Category: Cognitive Science / Cognitive Processes

Symposium

Impaired Internal-to-External Attention Shifting as a Mechanism of Uncontrollable Worry

Saturday, November 18
12:00 PM - 1:30 PM
Location: Aqua Salon C & D, Level 3, Aqua Level

Keywords: Worry | Cognitive Processes
Presentation Type: Symposium

Background: Uncontrollable worry is the core feature of generalized anxiety disorder (GAD) and has been experimentally and prospectively linked to increased anxiety and depression in both clinical and healthy samples.  The perception that worry is uncontrollable (i.e., hard to stop) is especially predictive of increased clinical severity. Currently, the cognitive mechanisms that underlie impaired disengagement from worry are poorly understood.  Identifying these mechanisms is a critical step toward developing treatments that directly target those mechanisms to improve control over worry.  We apply recent developments from the basic cognitive neuroscience of attention literature to test a novel potential mechanism of uncontrollable worry: impaired shifting between internally-directed and externally-directed attention. 


Method: Undergraduate participants with varying levels of trait worry (N = 64) completed a novel paradigm that assessed the ability to shift from internally-directed attention (worry) to externally-directed attention (sustained attention to response task; SART) and a control condition involving shifting between two types of external attention (an auditory task and the SART). SART performance is a widely-used measure of sustained attention and was used as a behavioral index of ability to shift attention away from internal (worry) and external (auditory) attention, respectively.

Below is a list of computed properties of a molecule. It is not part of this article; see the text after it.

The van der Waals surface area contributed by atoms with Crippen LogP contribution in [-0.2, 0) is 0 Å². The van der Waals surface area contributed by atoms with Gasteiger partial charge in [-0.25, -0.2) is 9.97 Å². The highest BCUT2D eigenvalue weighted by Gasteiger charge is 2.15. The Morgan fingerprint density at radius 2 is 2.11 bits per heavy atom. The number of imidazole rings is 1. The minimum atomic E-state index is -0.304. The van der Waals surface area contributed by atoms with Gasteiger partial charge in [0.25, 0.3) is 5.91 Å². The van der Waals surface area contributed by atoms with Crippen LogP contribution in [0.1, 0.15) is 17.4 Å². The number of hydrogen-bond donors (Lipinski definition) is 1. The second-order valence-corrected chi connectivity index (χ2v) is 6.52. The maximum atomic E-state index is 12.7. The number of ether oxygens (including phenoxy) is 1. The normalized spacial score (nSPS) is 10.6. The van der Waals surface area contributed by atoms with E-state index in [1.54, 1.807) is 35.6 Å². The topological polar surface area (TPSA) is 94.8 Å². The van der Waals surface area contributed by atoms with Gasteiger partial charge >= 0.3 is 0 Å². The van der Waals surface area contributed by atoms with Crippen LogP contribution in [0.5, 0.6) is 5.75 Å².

Results: Higher trait worry predicted poorer SART performance (RT) after shifting from worry versus shifting from external attention (r = -.33, p = .018). Trait mindfulness moderated this relationship, such that higher trait mindfulness was associated with a reduced effect of trait worry on behavioral performance (F = 9.44, p = .004). Self-reported worry intrusions during the SART predicted more commission (r = .28, p = .048) but not omission (r = .11, p = .469) errors during the SART, indicating an additional role for impaired response inhibition.


Conclusion: These findings support and extend several theoretical models of cognitive control over worry and suggest several promising directions for the development of interventions.

Lauren S. Hallion

University of Pittsburgh

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